I mentioned the other day that I had ordered a flaker, which really just rolls oat groats and makes them into old fashioned type oatmeal. I’m not saying rolling your own oat groats is any better than buying storebought old fashioned oats. One of the main reasons I prefer to do it the way I do it is like I mentioned in the previous blog post about grain – I like to keep grain on hand and it will last for years and years as whole grain but once it’s flaked or rolled or ground, all bets are off. It may last a year or a little more but as whole grain, it should last for 20 or 30 years so that’s why oat groats work better for me.
The flaker arrived . . I think it was Tuesday. Yesterday Vince attached it to the mill for me and today I ground oats for another batch of granola.
I feel fairly confident that very few of you are going to roll oat groats to make your own oatmeal but some of you may find this interesting. In that last video I mentioned soaking or hydrating the oats before rolling and there were some questions about why do it that way. As I was grinding oats for the granola, I decided to show the difference in hydrated vs. non-hydrated oats.
The oats on the left were rolled dry and the oats on the right were rolled hydrated.
Trying to get a better picture, I dumped some of them in a skillet. Again, left is dry and right were rehydrated.
Then I dumped them all into the bowl – dry on the left, hydrated on the right.
Can you see the difference? The dry ones want to crack more than roll and have a bit of powder, which is oat flour. The hydrated ones roll out perfectly with very little cracking.
To hydrate, I put however many I’ll need into a big bowl with a lid and add a bit of water. The water is probably about 2 T. for 3 cups of oat groats. I shake it really hard for a minute or so, holding the lid on tightly as I’m shaking the bowl. I remove the lid and if it looks like they’re all just barely damp, that’s good. If I see lots of dry groats, I add another teaspoon of water and shake again. Then I leave the lid on them and let them sit overnight. By the next day, they should be nice and hydrated and will be easy to run through the flaker. Just make sure they don’t look “wet”. Not sure if it would affect the machine or not.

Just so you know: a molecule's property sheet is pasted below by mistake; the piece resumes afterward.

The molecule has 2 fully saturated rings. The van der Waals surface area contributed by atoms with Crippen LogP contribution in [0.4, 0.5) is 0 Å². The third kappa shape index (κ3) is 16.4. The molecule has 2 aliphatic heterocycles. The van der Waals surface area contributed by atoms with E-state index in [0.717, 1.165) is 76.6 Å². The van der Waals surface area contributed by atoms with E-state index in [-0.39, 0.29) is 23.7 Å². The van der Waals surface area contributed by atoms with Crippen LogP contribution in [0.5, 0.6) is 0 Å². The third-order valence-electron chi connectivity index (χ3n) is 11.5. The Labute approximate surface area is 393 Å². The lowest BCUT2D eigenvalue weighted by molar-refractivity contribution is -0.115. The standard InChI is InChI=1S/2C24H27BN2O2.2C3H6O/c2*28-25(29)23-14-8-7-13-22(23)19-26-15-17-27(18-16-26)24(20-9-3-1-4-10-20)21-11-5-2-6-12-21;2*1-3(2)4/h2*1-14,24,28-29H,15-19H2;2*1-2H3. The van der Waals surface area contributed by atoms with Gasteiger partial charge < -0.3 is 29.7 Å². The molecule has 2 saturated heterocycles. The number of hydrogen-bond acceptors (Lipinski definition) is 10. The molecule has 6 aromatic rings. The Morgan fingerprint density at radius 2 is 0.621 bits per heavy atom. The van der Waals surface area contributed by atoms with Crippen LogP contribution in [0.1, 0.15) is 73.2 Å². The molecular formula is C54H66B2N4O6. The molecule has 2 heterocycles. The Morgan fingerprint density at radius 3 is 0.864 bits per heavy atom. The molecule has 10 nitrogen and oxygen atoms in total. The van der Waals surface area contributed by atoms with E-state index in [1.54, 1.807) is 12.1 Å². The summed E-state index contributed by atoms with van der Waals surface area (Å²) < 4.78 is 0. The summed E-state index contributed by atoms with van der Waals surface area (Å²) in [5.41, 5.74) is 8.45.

The granola was stirred up and baked.
Now it needs to cool and go into two quart jars and we’ll have it for breakfast til it runs out and then I’ll make more. We will add fruit, either dried or fresh, to our bowls as we eat the granola.
I never knew there was such a thing as a “flaker”, so this has been very interesting to see and hear about. I love oatmeal – as cereal, granola, cookies…you name it. I’m not sure it would be worth my while, though, to get something like this for myself. I probably buy 2 boxes of oatmeal a year – one rolled oats and one quick oats. While I like it, I really don’t eat that much of it. I have two cookbooks that are no longer in print that are for making mixes (recipes included), which are then used to make lots of dishes (also recipes included). There’s everything from main meat dishes to roll mix, cookie mix, probably 30-40 mixes total. One of the recipes is for homemade granola, which I’ve made in the past, and I enjoy. All this talk of granola is making me consider making some again. You’re either a good or a bad influence…whichever way you want to look at it! 🙂 🙂
I try not to be a bad influence but I’m sure that some might consider me to be more bad than good. I try to share the things we do that are a little different from the norm but everyone has to make their own decisions. I’m not twisting any arms.
Good influence – healthier lifestyle – fewer additives we don’t want. All good things. =) I never knew there was a flaker, either, but then I didn’t know you could still buy electric skillets, because I haven’t seen one in years. There they are, right on Amazon! There was a time I couldn’t cook a meal without one, before crock pots and slow cookers … though come to think of it, Paul and I got both an electric skillet and a slow cooker for wedding presents in the mid-70s. =)
Yes! I remember my Harvest Gold electric skillet. There were only a couple of meals I knew how to cook. One of them was round steak with a can of soup – I think it was Golden Mushroom soup . . maybe. It made a decent gravy . . was probably tough as nails but we survived.